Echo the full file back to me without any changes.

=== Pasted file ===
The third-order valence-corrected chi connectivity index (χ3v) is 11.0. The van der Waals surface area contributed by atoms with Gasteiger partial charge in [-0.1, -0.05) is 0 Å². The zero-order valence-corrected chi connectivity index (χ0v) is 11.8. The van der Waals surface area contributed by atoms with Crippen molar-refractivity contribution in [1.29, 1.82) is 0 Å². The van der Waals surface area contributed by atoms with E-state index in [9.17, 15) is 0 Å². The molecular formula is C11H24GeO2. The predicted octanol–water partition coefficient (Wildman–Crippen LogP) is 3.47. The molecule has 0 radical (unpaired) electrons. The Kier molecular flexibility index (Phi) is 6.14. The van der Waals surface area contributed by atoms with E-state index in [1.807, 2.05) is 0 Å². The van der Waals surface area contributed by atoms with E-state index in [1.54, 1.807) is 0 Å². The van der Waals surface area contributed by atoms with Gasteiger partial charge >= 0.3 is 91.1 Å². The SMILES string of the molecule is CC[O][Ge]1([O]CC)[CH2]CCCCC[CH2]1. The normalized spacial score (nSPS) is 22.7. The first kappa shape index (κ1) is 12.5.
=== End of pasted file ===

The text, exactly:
The third-order valence-corrected chi connectivity index (χ3v) is 11.0. The van der Waals surface area contributed by atoms with Gasteiger partial charge in [-0.1, -0.05) is 0 Å². The zero-order valence-corrected chi connectivity index (χ0v) is 11.8. The van der Waals surface area contributed by atoms with Crippen molar-refractivity contribution in [1.29, 1.82) is 0 Å². The van der Waals surface area contributed by atoms with E-state index in [9.17, 15) is 0 Å². The molecular formula is C11H24GeO2. The predicted octanol–water partition coefficient (Wildman–Crippen LogP) is 3.47. The molecule has 0 radical (unpaired) electrons. The Kier molecular flexibility index (Phi) is 6.14. The van der Waals surface area contributed by atoms with E-state index in [1.807, 2.05) is 0 Å². The van der Waals surface area contributed by atoms with E-state index in [1.54, 1.807) is 0 Å². The van der Waals surface area contributed by atoms with Gasteiger partial charge >= 0.3 is 91.1 Å². The SMILES string of the molecule is CC[O][Ge]1([O]CC)[CH2]CCCCC[CH2]1. The normalized spacial score (nSPS) is 22.7. The first kappa shape index (κ1) is 12.5.